Georgia Tech's VIP Program Recognized for Educational Innovation

Georgia Tech's Vertically Integrated Projects (VIP) Program has been recognized by the National Academy of Engineering (NAE) as a cutting-edge way to add real-world experience into engineering training.

VIP was selected by the NAE as one of 29 programs that "have successfully infused real-world experiences into engineering or engineering technology undergraduate education."

Undergraduates who join VIP can work on research with both peers and graduate students. They become members of teams, which focus on multidisciplinary work and can stay together for years. That way, students can devote time to large projects and establish relationships with older students. VIP work also counts toward degrees.

There were 95 nominations for the NAE distinction, and entries were judged on factors such as programs’ creativity and diversity. In assessing the VIP program, NAE observed that its participants "actively interact regarding both technical and managerial advice."

Some of Tech’s recent VIP groups include the Brain Beats team, which investigates human rhythmic ability, and the eDemocracy team, which examines methods for secure voting. One of the highlights of VIP is that it incorporates students from numerous academic fields. The program was established at Georgia Tech in 2008 by Edward J. Coyle, a professor in the School of Electrical and Computer Engineering (ECE) and director of the Arbutus Center for the Integration of Research and Education.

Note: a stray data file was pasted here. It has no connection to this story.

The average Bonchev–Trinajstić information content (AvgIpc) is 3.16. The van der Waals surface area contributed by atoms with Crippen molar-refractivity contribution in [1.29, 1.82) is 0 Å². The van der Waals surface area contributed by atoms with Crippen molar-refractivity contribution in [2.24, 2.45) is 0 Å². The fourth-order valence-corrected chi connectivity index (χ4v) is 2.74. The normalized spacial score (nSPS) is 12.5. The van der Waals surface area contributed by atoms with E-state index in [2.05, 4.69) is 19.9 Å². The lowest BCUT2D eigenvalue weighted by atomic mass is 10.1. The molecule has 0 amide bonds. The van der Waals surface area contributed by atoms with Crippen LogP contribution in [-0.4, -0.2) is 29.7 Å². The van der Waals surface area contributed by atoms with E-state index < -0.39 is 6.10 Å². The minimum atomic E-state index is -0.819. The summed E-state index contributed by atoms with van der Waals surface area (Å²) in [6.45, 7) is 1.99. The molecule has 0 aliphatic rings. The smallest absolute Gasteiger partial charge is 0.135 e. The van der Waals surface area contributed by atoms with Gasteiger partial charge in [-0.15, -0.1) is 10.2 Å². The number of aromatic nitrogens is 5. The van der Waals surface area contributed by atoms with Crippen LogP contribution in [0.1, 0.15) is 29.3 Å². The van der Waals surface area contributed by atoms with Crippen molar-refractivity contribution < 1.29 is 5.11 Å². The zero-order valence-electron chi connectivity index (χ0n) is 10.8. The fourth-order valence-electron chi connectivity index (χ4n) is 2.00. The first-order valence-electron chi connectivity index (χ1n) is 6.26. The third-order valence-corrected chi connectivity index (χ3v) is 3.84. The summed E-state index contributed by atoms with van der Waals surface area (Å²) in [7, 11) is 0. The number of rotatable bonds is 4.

Two other Tech programs were also nominated for NAE recognition. The Inventure Prize competition, one of the nominees, encourages undergraduates to create an invention either individually or in teams. The first place entry wins $15,000.

The other nominee was the Senior Design project in the Stewart School of Industrial and Systems Engineering (ISyE). All ISyE seniors participate in this capstone, which allows them to solve design problems for clients in either the corporate or non-profit worlds.